It’s that time of the year again: Black History Month. And although we at Shifter like to celebrate marginalized voices year-round, now is a better time than any to highlight some individuals who are doing the shit. From pop to R&B, here are six Black queer artists at the top of our playlists.
1. Dreamer Isioma
Dreamer Isioma (they/he) is an up-and-coming artist you don’t want to miss. Their debut album, Goodnight Dreamer, has 13 tracks and drops on February 23. His latest release is a song titled “Bad Ting,” and the music video is like something we’ve never seen before. It’s colorful and ethereal but also dark. You’ll have to give it a watch for yourself to see what we mean.
Dreamer describes the album as “a sonification of human evolution.” Their music is an amalgamation of pop and R&B/soul, and it sounds, well, dreamy.
2. James Baley
James Baley (he/him) is a queer Black man best known for his vulnerable lyrics and soulful music. Based in Toronto, this Juno-nominated artist creates R&B songs that you can dance to. One of his latest singles, “On My Mind - Pride Edit,” is perfect for vibing to whether you’re at a party or in your car. His album, A Story, blossomed out of a journey of self-discovery.
James didn’t always want to label himself as an artist. He says, “Knowing that I was gay, I’m like, ‘I don’t want to be gay and be a gospel artist.' Cause that just feels so wrong. And I don’t wanna feel wrong in my body, with those labels attached to me. I feel like nowadays it’s not so much an issue, ‘cause I know that music really does bring me joy.”
3. Jamila Woods
Jamila Woods (she/her) is a queer Chicago-based singer, songwriter and poet. Jamila is a voice for Black feminism and identity in her community, and she's been making music and writing since 2012. She helps organize Louder Than a Bomb, the world’s largest youth poetry slam festival.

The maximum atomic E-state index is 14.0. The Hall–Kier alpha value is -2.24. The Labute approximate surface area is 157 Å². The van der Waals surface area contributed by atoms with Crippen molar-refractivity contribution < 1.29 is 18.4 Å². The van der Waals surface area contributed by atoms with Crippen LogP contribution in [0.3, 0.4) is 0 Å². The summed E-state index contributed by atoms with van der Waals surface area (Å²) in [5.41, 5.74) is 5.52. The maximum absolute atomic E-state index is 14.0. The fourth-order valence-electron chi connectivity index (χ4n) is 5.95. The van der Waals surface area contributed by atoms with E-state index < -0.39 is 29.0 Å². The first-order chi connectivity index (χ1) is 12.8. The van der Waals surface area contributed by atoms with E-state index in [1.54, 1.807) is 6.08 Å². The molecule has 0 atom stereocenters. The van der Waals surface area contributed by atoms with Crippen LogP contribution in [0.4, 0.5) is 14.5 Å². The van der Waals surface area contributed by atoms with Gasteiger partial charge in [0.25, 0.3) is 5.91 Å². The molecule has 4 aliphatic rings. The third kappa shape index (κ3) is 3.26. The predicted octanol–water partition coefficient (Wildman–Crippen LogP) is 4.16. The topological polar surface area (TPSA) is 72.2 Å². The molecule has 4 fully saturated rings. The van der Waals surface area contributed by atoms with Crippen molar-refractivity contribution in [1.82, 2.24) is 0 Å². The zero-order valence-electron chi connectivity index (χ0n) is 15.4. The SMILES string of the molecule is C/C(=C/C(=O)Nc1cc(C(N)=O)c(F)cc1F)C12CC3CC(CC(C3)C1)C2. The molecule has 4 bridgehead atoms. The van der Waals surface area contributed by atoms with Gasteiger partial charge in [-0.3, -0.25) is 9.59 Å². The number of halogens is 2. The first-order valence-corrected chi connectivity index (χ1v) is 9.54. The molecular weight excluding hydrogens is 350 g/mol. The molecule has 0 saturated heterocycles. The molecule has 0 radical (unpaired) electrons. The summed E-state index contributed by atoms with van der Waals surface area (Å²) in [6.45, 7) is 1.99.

Jamila’s lyrics are as powerful as her pen, and her soft, melodic voice contrasts her lyricism beautifully. Her most recent release is a collab with Peter CottonTale titled “WYD (You Got Me)." The song is going to appear in the upcoming indie movie SUMMERTIME. With its easy rhyme and summer vibes, the song is a love letter to the neighborhood they grew up in.
Kelechi (he/him) is the queer Black popstar of your dreams. You may recognize his voice from his debut single "Forever Tonight" or his face from the reality-competition show The X Factor. After parting ways with his former group CTZEN, Kelechi has been busy creating catchy indie-pop tunes and staying true to himself. We've had his single "dance in the mirror" on repeat, and we know you will too. It’s all about using music as a way to find yourself again after a breakup.
Kelechi opened up about the inspiration behind the song on Instagram. “I’m very happy to share my take on what those feelings FEEL like... and better yet, the BREAKTHROUGH at the end of a long winding road to recovery, self-love, and acceptance.” “dance in the mirror” isn’t a breakup song but a breakthrough song.
Qhairo (he/him) is a contemporary R&B artist from East London. His debut EP 60FOOTNOIR takes a look into his experience growing up as a queer Black man. It’s angsty, honest and personal. Yet, it’s something that many can listen to and relate to. Qhairo cites queer Black creatives like Frank Ocean and Tyler the Creator as his influences, in addition to reggae and golden-era hip hop music.
“I’ve always enjoyed creation through sound,” he revealed in an interview, “but for me, it’s a lot more about being a physical representation of something I didn’t see when I was younger. To be a Black man, a queer man, a Caribbean man, an African man, in the middle of the music industry in London, singing — it wasn’t something I always saw.”
VINCINT (he/him) is a queer Black man with angelic pipes. If you’re a fan of pop, then you’ll be a fan of him. His song, “Be Me,” is a self-love anthem that was featured on season five of the Netflix original show Queer Eye.
“I can make music to make you cry and make you dance, “ he explains. “But most importantly, to make you feel something.”
Listen to VINCINT on Apple Music, Spotify and YouTube, and make sure to follow him on Instagram and Twitter. VINCINT is touring this year, so you can see him perform on stage in May at a venue near you.
What else can we say? Black queer artists are killing the game like no other. If you’re interested, give our Black History Month playlist a listen.
Also, don't forget to read our article from last year, which promotes talented Black female artists.